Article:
Testicular Mesothelioma

As less than 100 cases of testicular mesothelioma have been reported within the past 50 years, this form of mesothelioma is the rarest form of the cancer.

What is Testicular Mesothelioma?

Testicular mesothelioma is a form of cancer that develops in the tunica vaginalis, the membranous lining that surrounds the testicle, providing protection and support for the organ.

Because the disease is so rare, there have been no confirmed theories as to how the cancer develops in that particular area of the body or how asbestos fibers may reach the testicles. 

How Does the Disease Develop?

Like all other types of mesothelioma, testicular mesothelioma is believed to be caused by exposure to asbestos. As previously mentioned, how the fibers reach the testicular area has yet to be determined, but it is understood that asbestos fibers can cause tumors to form in that region of the body.

Symptoms of Testicular Mesothelioma

Symptoms of testicular mesothelioma include:

  • Lumps in the testicular area
  • Swelling of the scrotum

The lumps may easily be mistaken for another disease or disorder and are often not discovered by a manual examination but during an unrelated surgical procedure, such as hernia surgery. When this occurs, a sample of the tissue may be removed and biopsied to determine if cancer is present.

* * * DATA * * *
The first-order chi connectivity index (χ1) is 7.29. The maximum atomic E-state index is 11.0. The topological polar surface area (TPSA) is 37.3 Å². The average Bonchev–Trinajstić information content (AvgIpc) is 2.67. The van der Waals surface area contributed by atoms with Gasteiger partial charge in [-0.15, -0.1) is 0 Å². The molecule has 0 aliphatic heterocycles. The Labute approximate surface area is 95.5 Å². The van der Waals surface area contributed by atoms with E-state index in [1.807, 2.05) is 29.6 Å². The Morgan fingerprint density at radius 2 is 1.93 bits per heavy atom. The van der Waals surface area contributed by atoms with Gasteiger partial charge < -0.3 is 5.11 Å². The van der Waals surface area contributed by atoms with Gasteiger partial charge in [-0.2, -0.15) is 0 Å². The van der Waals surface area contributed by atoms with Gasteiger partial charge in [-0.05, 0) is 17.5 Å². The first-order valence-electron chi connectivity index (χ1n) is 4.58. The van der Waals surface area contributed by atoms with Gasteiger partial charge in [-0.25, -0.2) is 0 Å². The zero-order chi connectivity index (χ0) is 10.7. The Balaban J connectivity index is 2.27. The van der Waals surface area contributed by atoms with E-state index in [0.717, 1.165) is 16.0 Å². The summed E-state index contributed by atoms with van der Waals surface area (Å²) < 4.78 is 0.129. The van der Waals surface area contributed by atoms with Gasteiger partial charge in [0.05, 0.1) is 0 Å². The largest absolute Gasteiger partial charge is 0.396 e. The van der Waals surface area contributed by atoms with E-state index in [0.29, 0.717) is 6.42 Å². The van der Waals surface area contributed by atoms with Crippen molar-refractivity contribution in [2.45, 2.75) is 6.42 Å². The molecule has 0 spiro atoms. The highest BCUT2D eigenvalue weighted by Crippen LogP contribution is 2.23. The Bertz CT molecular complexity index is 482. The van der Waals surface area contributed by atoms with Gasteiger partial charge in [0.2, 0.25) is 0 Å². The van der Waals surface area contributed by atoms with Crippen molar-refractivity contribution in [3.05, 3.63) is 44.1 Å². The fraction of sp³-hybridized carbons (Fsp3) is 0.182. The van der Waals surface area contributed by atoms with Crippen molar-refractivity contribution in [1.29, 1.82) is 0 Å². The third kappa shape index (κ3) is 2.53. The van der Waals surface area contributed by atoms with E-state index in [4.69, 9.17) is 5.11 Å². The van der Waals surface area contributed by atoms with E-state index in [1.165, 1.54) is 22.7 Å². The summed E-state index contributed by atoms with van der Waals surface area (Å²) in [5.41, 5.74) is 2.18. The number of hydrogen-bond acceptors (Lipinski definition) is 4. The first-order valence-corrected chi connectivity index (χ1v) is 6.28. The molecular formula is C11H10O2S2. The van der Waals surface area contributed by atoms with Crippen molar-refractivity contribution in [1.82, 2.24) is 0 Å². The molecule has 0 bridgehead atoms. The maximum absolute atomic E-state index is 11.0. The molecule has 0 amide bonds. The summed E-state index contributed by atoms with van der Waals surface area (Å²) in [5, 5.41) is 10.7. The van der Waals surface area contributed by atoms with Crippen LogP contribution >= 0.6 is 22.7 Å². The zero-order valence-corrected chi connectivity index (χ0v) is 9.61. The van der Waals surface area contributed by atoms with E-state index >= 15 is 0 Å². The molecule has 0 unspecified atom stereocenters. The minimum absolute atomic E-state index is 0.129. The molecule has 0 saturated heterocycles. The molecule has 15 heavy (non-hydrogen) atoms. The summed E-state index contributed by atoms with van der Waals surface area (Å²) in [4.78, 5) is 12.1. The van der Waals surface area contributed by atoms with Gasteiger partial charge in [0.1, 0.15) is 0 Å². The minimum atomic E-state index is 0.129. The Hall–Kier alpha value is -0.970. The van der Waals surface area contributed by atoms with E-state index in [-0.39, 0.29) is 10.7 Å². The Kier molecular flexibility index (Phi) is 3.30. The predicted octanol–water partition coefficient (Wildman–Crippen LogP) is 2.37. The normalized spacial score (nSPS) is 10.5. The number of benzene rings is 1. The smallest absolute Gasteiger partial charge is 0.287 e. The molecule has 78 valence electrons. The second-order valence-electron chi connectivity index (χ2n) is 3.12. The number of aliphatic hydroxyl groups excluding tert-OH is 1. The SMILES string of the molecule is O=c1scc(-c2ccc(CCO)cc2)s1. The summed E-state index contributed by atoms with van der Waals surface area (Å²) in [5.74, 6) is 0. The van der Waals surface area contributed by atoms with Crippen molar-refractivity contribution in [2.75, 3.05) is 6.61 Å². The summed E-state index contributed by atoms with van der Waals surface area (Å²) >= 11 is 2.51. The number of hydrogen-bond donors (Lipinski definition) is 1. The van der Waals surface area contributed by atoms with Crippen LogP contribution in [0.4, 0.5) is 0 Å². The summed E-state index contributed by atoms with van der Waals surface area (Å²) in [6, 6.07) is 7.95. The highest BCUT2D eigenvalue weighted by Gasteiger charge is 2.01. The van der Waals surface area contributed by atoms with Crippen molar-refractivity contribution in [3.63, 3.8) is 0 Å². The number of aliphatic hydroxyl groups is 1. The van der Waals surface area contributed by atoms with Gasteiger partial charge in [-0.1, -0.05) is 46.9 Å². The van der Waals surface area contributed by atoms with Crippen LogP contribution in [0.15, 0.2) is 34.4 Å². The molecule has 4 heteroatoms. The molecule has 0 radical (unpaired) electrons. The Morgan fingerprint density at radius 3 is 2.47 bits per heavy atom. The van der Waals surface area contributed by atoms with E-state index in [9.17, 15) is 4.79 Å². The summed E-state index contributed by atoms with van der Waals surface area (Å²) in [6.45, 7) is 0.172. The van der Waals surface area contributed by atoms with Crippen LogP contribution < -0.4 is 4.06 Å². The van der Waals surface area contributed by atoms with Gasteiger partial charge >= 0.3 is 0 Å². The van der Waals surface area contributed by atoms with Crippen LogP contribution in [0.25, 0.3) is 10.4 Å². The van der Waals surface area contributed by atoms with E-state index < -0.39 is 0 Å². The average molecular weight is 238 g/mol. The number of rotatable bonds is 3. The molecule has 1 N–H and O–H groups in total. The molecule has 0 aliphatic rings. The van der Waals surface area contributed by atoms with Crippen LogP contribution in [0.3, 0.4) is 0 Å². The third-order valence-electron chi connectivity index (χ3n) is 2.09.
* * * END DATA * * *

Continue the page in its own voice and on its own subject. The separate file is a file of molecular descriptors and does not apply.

Testicular Mesothelioma Diagnosis

The rarity of testicular mesothelioma makes it extremely difficult to diagnose. The cancer typically progressed to later developmental stages before the patients learned of their diagnosis in the documented cases of testicular mesothelioma.

The best way to determine a diagnosis is to obtain a tissue sample from the area. The sample may then be biopsied and examined for the presence of cancerous cells. Once a diagnosis is confirmed, the patient will be referred to an oncologist to determine a course of treatment.

Treatment of Testicular Mesothelioma

Though a cure for testicular mesothelioma does not currently exist, treatment options are available. Generally, a tumor in this area is considered a secondary tumor caused by metastases from peritoneal mesothelioma. That means the tumor’s primary location must also be treated. Surgery to remove a portion of the testicle or the entire testical is often performed. Chemotherapy or radiation may also be suggested following surgery to kill any cancerous cells that may remain. The patient may also wish to try alternative methods of therapy for pain relief, including acupuncture.

Prognosis

Testicular mesothelioma is considered to be a very clinically aggressive form of cancer, spreading quickly. Because of this, the prognosis for a patient with this form of mesothelioma is often poor, though treatment options are available to help combat this disease and improve prognosis. If you would like additional information about improving mesothelioma life expectancy, please fill out the packet request form on this page.